Days 112-3: Reading Python

Wednesday, 12 February and Thursday, 13 February 2014


I haven’t taught my kids the first thing about coding. If they know something from previous learning, I’d be surprised. So, before winter storm Pax bore down on Atlanta, I had the kids install python and visual. Late Tuesday night, I sent them a remind101 text message to check on the assignment on our Moodle site.

The kids had to watch the video and answer the questions I asked:

  1. When writing computer programs (“code”), what is the purpose of a comment? 
  2. What symbol marks the beginning of a python comment?
  3. According to the script around line 70, W = -ball.m*g. Using values from earlier in the script, what is the weight of the ball we’re modeling?
  4. Also according to the script around line 70, Fd = -b*ball.vel. How would you expect the drag force to change as the ball’s velocity increases? (What is this kind of mathematical relationship called?)
  5. Something special is happening around line 73: ball.vel = ball.vel + g*deltat. It might look like bad math to you. So it’s a good thing it’s not math but code! This line means take the old ball velocity, add g*deltat to it and store it in the new ball velocity. In code, that equal sign is called an assignment operator. Which kinematics equation does this most closely represent?
  6. Around line 77, this: t = t + deltat. Based on what you just learned above about assignment operators (=), what’s happening here?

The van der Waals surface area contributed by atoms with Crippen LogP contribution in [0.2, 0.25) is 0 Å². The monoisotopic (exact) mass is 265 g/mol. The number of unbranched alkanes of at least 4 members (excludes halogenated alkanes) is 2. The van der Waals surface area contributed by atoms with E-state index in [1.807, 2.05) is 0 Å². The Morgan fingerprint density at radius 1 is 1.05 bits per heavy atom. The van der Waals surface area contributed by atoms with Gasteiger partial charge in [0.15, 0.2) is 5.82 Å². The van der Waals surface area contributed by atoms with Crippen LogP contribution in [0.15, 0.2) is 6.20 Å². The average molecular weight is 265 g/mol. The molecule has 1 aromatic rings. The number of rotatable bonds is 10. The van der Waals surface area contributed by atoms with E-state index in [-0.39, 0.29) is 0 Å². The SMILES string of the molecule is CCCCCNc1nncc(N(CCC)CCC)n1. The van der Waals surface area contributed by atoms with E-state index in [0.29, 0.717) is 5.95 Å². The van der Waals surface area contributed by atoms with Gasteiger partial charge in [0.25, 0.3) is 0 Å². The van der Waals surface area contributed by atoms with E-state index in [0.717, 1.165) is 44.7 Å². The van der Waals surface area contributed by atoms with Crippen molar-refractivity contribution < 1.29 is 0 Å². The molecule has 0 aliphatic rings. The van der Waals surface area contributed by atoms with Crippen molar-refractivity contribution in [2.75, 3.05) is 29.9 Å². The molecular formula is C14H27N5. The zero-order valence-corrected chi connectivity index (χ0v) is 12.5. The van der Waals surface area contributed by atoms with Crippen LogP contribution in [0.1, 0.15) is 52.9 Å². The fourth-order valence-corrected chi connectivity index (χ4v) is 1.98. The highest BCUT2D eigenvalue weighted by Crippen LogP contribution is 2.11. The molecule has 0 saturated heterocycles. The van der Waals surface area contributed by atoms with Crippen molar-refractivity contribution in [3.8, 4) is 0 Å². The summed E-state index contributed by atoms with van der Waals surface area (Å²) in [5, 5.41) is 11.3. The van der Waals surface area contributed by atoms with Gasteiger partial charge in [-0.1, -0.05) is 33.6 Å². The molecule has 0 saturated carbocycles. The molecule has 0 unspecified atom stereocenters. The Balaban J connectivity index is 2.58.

7. Line 66 is the beginning of a loop. It says “as long as the time is less than 0.5s, keep repeating this section until the indented code ends. Look inside the loop (the indented stuff) and tell me what you see happening there.
  8. Given that deltat is 0.001s and the while loop says “while t<0.5”, how many loop repeats do you think will occur?

The toughest question proved to be 7, probably because I asked them to actually think on this one. Here’s my favorite response:

Screen Shot 2014-02-13 at 4.59.47 PM


In question 4, I asked how the drag force varies with a ball’s velocity. The code says Fd = -b*ball.vel. Most kids had the right idea, along the lines of this one: “as the ball’s velocity increases, the drag force would also increase, this is a positive correlation.”

The last question asked how many times the while loop would be repeated. The code said “while t<0.5, with increments of 0.001 from an initial value of 0”. So the correct answer is 500 (or 0.5/0.001). Probably 90% of the kids got this one right! Remember, they’ve never seen code before.

This assignment is phase one of my computational modeling work I’m doing with the help of the Georgia Tech PER Group.


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